How to Poison a Dog

I hope I don’t have to start every post with a disclaimer, but I want to make it clear that we would never intentionally poison a dog.  If you look in the yard, that would be obvious since we have 8 of them. In fact, if you want to get rid of one, just call John.  He’ll probably adopt it!  However, most of the events that will provide grist for this blog mill will be, or were caused, inadvertently.  With that said, I’m sure you are wondering, how do you poison a dog.

That’s not a typo in the first paragraph.  We have 8 (eight) dogs.  How we came to have 8 dogs is a topic for another day, but to understand how the events of this past weekend occurred, you have to understand how expensive it is to care for that many canines.  If you have a dog, you could take your expenses and multiple by 8.  If you have a small dog, you probably should multiply by 8.5 because 5 of our dogs weigh more than 50 pounds and eat accordingly.  If you don’t have a dog, just imagine driving your car into a pond once a year and buying a different one.   That would give you a pretty good idea of what we spend on our four-legged friends.

Since John grew up on a farm and raised various types of livestock, buying and administering medication to animals is second nature to him.  As our dog population increased, he gradually began to do more and more of the veterinary procedures himself.  Of course we still had to use our local vet to cast a broken leg on one of the rat terriers, and we had a wonderful surgeon who flew in from Tennessee to repair the Yorkshire terrier’s ruptured disk in his spine, so it’s not like he does everything himself.  However, administering medication for internal parasites, also known as “worming” has never been a major procedure, until now.

Ivermectin is a parasite control drug found in Heartgard, Ivomec, and various other products. It is expensive when purchased as a name brand in pre-measured doses for dogs, but purchased in bulk for large animals such as horses, the cost drops dramatically. However, measuring the exact dosage becomes a little trickier. It is relatively safe when the proper amount is administered, but it can have some very scary side effects in the case of an overdose as our 5-year-old Jack Russell terrier, Tuffy, learned. About 3 hours after receiving her dose of ivermectin, Tuffy came staggering into the living room and collapsed near my chair.  Before I could get to her, she struggled to her feet and ran into the couch giving the appearance that she was blind.  She was shaking and having mild convulsions.  Thinking she might still have some of the drug in her stomach, I immediately gave her anything and everything she would eat to dilute the concentration including a big bowl of milk.  I’m not sure if the treatment did any good, but if she had any of the drug left, it was eliminated in the middle of my living room carpet.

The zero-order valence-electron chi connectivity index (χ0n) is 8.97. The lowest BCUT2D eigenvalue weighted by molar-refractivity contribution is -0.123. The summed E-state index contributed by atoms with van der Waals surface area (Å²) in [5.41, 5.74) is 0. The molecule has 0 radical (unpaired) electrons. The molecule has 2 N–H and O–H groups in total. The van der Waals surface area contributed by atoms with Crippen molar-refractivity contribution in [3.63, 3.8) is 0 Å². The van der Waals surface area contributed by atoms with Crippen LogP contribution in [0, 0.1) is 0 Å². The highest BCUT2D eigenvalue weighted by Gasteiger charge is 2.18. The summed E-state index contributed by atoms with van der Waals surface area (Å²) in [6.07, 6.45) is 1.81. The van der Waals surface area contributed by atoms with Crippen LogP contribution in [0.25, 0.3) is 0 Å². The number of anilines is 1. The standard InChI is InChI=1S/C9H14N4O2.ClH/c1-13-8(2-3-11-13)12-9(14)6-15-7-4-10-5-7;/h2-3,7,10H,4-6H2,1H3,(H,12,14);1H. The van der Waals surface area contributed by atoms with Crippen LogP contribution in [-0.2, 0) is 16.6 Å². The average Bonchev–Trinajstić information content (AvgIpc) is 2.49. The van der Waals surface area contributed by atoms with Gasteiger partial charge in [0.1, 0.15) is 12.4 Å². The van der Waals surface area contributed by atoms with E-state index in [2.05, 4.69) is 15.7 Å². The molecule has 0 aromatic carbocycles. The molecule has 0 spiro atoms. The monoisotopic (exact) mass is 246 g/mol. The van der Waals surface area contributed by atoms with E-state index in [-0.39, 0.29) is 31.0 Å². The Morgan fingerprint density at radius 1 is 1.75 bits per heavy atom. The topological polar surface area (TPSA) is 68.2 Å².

After a short break in poison control to clean up the mess, I switched over to administering water from a syringe.  I wish I would have taken a minute to Google “side effects ivermectin overdose” because I would have been greatly relieved to learn that her symptoms were all caused by the drug and were all temporary as long as she didn’t lapse into a coma.  Unfortunately, I was too busy freaking out with a blind dog that couldn’t walk.  As with most crises in my life, John was out hunting when the symptoms started.  He did come home after I called him on the phone, but his moral support didn’t do much to ease her condition.  I asked him how much wormer he had given her, and he said he gave her a scientifically measured “dab” on his finger. Nice. I spent the night holding her on the couch, and she settled down enough about 2:30 that I fell asleep.  She was steady enough at 5:30 to take a quick bathroom break outside, and 24 hours later her vision and motor control were back to about 85% of normal.  By the following day, she’d made a complete recovery.

I guess the upside is that Tuffy is undoubtedly parasite free at least until she catches her next rabbit or finds another roadkill entree.  Even better, now you know how to avoid poisoning a dog.

6 Responses to “How to Poison a Dog”

  1. Renee Smith says:

    You are as funny in writing as you are in person, Terri. I’m glad the dog was ok…..can’t say as much for the carpet! LOL!

  2. Terri says:

    Thanks, Renee. I have a Bissell mini carpet shampooer (Is that a word?) that does a great job on small areas, and it worked great this time, too.

  3. My little dob/boxer got a dose of ivermectin and is in the hospital blind and scared, I am glad your dog is fine, pray for ours.

  4. Terri says:

    I’m sorry to hear about your dog. I hope the overdose wasn’t severe and he/she will recovery quickly. Let me know how it goes.

  5. Serena Burton says:

    A little bit of advice to use for future reference, before you give something for the purpose of absorbing, try to give a teaspoon (two if necessary) of peroxide, it will make them vomit anything they have eaten, this is good for rat poison, etc. . anything else they should get into that would be toxic, loveya

  6. Terri says:

    Good to know. Thanks for the tip. I don’t know if John will ever be able to catch Tuffy again to give her anything. 🙂

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